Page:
Out in western Wyoming, cattle, oil and tourists are the main sources of income; and even with a town job it’s a tough place to make a life.
But one welder by the name of Andy Johnson is building a cow-calf operation on a small ranch out from town. Unfortunately the EPA didn’t like the way he was doing it. After many stern letters and warnings of imminent action, the EPA’s lawyers told him they were going to fine him $37,500 per day until he complied with their orders.
Mr. Johnson respectfully disagreed with the government. After several meetings he dug in his heels and got his own lawyers, and with assistance from the Pacific Legal Foundation, he resisted the EPA’s actions.
The issue was a stock pond Johnson had built to water his small herd of cattle. He had obtained a permit from the state of Wyoming, but with the recent legislation redefining the waters of the USA, The EPA thought it had jurisdiction. But since The EPA rules specifically exempted stock ponds, Johnson had not gone to them for a permit. The EPA claimed jurisdiction and ordered Johnson to restore the area to its original condition. They called the materials he used to build the dam “dredged material” and pollutants which were contaminating the water downstream.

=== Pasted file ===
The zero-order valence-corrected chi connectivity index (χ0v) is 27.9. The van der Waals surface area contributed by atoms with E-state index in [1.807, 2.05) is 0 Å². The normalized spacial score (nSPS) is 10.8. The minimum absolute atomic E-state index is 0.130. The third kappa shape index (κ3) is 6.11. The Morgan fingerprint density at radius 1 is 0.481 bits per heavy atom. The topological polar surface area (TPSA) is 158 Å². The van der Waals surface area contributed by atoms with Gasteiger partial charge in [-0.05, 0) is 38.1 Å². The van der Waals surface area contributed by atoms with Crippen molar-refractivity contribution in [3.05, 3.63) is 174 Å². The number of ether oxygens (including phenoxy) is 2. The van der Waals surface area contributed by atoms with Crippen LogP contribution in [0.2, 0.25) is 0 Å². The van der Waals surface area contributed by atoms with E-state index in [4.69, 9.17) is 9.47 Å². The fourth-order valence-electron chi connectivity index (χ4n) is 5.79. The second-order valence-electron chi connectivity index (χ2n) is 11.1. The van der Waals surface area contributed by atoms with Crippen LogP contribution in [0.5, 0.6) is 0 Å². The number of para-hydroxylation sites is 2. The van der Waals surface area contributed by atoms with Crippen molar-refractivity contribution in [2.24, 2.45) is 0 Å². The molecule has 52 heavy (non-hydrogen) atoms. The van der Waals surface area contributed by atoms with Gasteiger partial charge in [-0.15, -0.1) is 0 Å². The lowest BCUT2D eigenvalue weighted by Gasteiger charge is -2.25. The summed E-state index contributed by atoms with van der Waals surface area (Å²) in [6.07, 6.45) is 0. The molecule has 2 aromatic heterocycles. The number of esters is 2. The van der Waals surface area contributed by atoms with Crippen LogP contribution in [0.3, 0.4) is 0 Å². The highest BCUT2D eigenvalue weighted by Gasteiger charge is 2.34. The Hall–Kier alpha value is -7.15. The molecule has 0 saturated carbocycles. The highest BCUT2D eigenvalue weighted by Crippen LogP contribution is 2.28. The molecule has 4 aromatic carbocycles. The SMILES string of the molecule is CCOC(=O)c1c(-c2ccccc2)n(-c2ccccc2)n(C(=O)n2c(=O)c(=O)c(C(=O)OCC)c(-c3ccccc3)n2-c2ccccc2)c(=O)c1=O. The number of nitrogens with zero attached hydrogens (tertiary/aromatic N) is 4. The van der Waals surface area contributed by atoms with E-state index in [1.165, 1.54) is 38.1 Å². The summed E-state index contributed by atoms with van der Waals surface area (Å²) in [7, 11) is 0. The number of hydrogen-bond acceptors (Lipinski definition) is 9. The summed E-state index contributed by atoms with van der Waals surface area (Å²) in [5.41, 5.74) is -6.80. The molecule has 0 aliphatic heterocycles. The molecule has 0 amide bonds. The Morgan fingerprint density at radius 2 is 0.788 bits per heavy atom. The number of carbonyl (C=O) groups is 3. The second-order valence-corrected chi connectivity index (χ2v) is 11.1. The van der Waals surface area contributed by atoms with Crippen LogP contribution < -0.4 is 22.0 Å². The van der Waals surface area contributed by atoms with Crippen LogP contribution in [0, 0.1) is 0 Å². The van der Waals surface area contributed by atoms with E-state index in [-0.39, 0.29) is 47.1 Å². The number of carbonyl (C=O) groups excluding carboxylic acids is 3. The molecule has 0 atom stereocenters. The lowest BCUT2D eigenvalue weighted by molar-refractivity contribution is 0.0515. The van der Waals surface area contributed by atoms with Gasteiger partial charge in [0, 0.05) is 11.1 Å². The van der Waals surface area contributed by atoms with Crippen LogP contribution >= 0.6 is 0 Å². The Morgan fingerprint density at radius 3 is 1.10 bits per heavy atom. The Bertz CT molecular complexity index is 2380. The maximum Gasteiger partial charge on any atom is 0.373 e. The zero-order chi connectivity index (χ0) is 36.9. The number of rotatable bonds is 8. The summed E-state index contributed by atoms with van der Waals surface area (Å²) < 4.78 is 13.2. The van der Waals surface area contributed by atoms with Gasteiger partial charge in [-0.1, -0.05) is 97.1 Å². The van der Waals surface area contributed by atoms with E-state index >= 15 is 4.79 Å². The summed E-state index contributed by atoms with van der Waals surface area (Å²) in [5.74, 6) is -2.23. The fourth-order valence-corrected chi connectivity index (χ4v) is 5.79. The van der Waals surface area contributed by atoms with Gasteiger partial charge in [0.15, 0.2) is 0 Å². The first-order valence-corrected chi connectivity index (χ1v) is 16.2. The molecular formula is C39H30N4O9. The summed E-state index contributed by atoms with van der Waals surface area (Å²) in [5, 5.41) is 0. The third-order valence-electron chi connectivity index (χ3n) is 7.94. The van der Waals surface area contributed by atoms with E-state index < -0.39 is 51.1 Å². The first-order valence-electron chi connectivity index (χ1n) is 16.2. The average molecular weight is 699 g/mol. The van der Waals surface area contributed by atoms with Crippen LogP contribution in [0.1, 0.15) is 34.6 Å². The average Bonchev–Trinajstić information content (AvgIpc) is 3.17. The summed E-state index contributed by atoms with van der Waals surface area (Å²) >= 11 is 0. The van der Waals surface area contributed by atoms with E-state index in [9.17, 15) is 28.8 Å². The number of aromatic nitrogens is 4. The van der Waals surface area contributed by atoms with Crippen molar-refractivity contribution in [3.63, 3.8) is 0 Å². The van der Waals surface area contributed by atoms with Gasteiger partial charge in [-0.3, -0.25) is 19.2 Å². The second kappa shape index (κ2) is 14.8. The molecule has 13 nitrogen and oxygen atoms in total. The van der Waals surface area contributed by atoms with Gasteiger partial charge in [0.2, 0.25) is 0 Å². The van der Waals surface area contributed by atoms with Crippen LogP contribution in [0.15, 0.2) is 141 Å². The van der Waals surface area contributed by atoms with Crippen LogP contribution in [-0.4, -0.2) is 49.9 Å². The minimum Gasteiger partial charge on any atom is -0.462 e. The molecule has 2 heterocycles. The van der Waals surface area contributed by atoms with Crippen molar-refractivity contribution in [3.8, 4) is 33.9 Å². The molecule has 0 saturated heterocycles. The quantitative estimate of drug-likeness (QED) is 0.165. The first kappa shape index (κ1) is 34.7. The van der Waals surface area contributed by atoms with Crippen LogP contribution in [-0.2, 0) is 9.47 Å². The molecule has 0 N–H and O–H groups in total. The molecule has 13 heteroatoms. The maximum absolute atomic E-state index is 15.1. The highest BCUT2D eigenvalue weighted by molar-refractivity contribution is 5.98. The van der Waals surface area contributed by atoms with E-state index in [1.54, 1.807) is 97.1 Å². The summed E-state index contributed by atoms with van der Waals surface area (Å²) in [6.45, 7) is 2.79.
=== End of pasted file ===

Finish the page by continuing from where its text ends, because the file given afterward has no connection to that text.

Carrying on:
Though a working man trying to build a family farm, he found a way to get the lawyers he needed to contest the legal issues. He also hired an environmental consultant, a former U.S. Army Corps of Engineers enforcement officer named Ray Kagel Jr.. He concluded that the pond offered “quite a few environmental benefits.” The sand, gravel, building blocks, and clay used to build it were actually natural filters, and testing showed the water downstream was three times cleaner than it was upstream. In addition, the pond was now a natural waterfowl and fish habitat that provides water for eagles, heron, moose and other wildlife.
So Johnson filed a lawsuit and the EPA eventually agreed to drop the case.
It’s a bittersweet victory, according to the New York Times. They say that Johnson sold off most of his livestock to pay for legal costs and environmental studies. All that’s left are one steer, a donkey and a Shetland pony to drink from their own watering hole.
Wyoming Representative Cynthia Lummis calls this “a federal overreach in the most egregiously ugly way”. Yea, we’d say so too. How about reining those folks in a little, Congress? Or at least buy Johnson a few head of cattle to replace the ones he had to sell to fight off the bureaucrats.
Previously published on The Western View by AgNet West.